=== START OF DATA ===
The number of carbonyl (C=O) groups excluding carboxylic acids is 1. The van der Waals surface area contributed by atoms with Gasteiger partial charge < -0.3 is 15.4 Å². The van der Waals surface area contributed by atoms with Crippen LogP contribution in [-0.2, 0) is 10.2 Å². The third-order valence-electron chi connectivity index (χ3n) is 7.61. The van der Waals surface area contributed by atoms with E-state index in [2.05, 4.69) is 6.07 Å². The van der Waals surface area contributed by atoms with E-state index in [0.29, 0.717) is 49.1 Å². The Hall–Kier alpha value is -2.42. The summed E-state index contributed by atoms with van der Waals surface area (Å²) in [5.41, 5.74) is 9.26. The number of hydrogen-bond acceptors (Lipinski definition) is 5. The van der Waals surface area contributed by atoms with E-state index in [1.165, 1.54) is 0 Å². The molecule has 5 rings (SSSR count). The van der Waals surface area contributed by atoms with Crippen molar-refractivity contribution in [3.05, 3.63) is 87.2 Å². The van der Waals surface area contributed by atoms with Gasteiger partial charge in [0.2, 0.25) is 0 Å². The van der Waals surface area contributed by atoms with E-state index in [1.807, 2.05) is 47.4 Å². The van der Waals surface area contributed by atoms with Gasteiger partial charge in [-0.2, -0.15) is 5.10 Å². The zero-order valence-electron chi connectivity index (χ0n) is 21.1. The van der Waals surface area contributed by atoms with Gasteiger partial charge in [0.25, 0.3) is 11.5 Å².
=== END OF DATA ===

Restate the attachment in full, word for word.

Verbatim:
The number of carbonyl (C=O) groups excluding carboxylic acids is 1. The van der Waals surface area contributed by atoms with Gasteiger partial charge < -0.3 is 15.4 Å². The van der Waals surface area contributed by atoms with Crippen LogP contribution in [-0.2, 0) is 10.2 Å². The third-order valence-electron chi connectivity index (χ3n) is 7.61. The van der Waals surface area contributed by atoms with E-state index in [2.05, 4.69) is 6.07 Å². The van der Waals surface area contributed by atoms with E-state index in [0.29, 0.717) is 49.1 Å². The Hall–Kier alpha value is -2.42. The summed E-state index contributed by atoms with van der Waals surface area (Å²) in [5.41, 5.74) is 9.26. The number of hydrogen-bond acceptors (Lipinski definition) is 5. The van der Waals surface area contributed by atoms with E-state index in [1.165, 1.54) is 0 Å². The molecule has 5 rings (SSSR count). The van der Waals surface area contributed by atoms with Crippen molar-refractivity contribution in [3.05, 3.63) is 87.2 Å². The van der Waals surface area contributed by atoms with Gasteiger partial charge in [0.2, 0.25) is 0 Å². The van der Waals surface area contributed by atoms with E-state index in [1.807, 2.05) is 47.4 Å². The van der Waals surface area contributed by atoms with Gasteiger partial charge in [-0.2, -0.15) is 5.10 Å². The zero-order valence-electron chi connectivity index (χ0n) is 21.1. The van der Waals surface area contributed by atoms with Gasteiger partial charge in [0.25, 0.3) is 11.5 Å².